The overshot wad will fix both these problems.
If you don’t have them and don’t want to place a special order, go to one
of the hobby crafts stores and buy a paper punch like this:
then make your own from the cardstock on the back of a writing tablet.
Be advised, too thick of cardstock will break the punch.
I had one that punched a 5/8” diameter hole and the coins were perfect
for 20-gauge until I broke it trying to punch too thick of cardboard.
With other gauges you may not be so lucky to find a good fit.
with any shotshell reloading you will need to pay attention to the “unfilled”
volume over the ejecta to get a satisfactory crimp, then crimp as usual.
As with any shooting sports, do observe all the safety rules and ensure you and
everyone around has proper eye and ear protection.
And don’t shoot the dog in the rump just to see if he howls!
tried to make photo of the pattern from ten yards with a modified choke.
But the holes are small and even with the sun directly behind the paper
they didn’t show in the photo. The average
velocity of my load with 8-frains of Bullseye and 0.26-ounces of glass bead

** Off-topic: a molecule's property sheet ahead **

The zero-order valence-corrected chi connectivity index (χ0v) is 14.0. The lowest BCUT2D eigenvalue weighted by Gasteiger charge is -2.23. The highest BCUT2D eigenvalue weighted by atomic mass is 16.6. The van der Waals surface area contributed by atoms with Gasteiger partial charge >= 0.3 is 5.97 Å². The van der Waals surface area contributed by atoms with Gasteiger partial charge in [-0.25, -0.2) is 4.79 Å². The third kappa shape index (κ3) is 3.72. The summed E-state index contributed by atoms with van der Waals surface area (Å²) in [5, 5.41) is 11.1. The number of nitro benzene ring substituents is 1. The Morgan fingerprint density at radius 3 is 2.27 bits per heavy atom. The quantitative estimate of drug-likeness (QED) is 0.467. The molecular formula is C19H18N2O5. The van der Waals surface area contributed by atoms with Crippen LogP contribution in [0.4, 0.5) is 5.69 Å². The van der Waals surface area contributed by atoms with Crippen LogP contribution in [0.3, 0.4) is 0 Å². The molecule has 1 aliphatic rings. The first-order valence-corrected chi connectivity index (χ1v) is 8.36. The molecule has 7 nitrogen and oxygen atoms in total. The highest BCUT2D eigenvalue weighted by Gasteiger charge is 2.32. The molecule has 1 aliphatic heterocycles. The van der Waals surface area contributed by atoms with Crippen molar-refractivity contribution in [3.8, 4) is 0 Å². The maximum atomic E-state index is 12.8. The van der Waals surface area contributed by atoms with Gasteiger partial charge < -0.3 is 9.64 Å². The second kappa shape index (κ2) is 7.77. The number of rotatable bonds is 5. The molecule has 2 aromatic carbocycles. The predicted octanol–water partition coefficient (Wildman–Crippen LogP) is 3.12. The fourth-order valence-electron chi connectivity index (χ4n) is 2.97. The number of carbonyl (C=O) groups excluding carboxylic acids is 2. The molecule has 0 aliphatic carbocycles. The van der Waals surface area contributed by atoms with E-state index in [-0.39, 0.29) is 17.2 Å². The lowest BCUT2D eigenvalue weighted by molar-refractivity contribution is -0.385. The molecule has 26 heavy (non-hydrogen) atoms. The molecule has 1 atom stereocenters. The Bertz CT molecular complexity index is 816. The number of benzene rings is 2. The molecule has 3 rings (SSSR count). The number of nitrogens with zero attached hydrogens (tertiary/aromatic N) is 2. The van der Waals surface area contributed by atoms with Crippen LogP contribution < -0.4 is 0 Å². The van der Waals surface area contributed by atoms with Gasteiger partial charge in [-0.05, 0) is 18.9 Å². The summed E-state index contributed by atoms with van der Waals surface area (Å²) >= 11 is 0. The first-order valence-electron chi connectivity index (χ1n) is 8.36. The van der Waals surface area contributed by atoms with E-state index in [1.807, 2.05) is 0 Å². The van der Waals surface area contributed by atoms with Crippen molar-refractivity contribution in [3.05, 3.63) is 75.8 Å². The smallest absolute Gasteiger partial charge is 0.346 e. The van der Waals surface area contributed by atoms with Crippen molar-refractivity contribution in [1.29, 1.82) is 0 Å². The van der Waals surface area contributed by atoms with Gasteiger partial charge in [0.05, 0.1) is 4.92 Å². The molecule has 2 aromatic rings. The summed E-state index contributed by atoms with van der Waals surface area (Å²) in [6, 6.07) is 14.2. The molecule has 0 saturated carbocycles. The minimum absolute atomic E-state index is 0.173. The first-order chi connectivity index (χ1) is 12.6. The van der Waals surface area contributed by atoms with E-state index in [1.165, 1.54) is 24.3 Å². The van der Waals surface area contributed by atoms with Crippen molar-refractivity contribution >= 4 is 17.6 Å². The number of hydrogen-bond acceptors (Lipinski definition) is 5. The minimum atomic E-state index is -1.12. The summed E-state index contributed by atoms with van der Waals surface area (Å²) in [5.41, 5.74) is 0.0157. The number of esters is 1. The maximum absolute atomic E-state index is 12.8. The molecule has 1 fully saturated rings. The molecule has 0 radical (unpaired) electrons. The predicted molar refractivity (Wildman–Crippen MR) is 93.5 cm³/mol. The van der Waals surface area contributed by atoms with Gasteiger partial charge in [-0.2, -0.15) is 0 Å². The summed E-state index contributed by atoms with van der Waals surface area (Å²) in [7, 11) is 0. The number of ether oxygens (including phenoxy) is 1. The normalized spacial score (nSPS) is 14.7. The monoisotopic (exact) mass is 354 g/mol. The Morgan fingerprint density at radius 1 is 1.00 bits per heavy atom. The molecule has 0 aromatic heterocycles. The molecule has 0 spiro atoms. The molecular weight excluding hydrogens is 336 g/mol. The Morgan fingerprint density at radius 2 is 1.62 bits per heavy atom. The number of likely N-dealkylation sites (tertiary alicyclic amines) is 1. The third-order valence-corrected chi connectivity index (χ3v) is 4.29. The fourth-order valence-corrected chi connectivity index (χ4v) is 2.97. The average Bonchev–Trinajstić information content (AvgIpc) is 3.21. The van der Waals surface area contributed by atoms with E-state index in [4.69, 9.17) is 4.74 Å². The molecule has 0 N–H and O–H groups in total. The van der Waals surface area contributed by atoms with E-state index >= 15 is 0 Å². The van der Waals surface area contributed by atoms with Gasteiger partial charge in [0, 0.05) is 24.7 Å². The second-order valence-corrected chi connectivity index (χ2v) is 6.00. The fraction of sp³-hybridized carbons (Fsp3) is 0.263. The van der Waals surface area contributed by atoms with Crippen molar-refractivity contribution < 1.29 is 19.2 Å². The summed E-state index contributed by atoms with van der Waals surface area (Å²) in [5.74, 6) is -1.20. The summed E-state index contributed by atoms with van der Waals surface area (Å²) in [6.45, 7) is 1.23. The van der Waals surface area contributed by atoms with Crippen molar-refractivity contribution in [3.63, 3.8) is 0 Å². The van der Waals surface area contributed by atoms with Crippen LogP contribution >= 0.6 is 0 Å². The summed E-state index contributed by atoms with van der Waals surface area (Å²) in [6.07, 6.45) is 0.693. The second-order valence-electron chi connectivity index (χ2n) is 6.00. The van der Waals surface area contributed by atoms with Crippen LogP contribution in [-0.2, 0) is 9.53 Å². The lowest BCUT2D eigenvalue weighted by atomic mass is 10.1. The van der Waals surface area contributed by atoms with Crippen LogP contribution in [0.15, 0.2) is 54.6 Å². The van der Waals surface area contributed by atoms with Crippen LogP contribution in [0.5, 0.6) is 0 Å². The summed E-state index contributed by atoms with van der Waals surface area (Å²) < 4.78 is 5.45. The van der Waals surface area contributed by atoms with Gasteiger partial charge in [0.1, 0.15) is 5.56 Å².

media is 941 FPS. Lethal range on insects will vary with the insect’s size and exoskeleton.
Some are rather delicate while others are quite hard.
Grasshoppers on the fence are penetrated consistently at 20 yards.
Flying red wasps generally go down out to about 15 yards if I do my part.
I did hit one that went down across the fence that was 20 yards from
where I was sitting. A lucky
accident, I’m sure. I can’t say how
consistently fatal the hits are because the dead red wasps are hard to find in
the grass. I have found several
floating in the swimming pool with holes in the wings and thorax or abdomen.
Rather rewarding that.
advised these loads are very dirty.
I think we can all agree that all the high nitroglycerin content powders burn
dirty under the best of conditions.
With very little pressure in these loads there is even less thorough combustion.
At least it cleans up easily.
If you’re doing this for your children or as inexpensive off-season target
practice, the dirt is worth putting up with.
I’m sure there is some flying pest wherever you live that will provide
entertaining and challenging shooting.
If it’s hornets, just don’t shoot the whole hive.
You probably won’t be able to reload fast enough!
that the kids are grown and gone and the doves are few, I've been sitting in the
corner of my tractor shed shooting red wasps (https://a-z-animals.com/blog/red-wasps-in-texas-identification-where-theyre-found/)
as they come and go. I get a kick
out of it even if the kids aren't home, and its good practice, I believe.
Currently there are no Asian Giant Hornets in Texas, that I’m aware of
anyway. However, I’m prepared should
they find their way!
Note from the Kitchen
Kevin and I have had a long-standing dialog about many firearm, shooting,
and gunsmithing topics. He graciously
provided this article for my web site, thanks Kevin.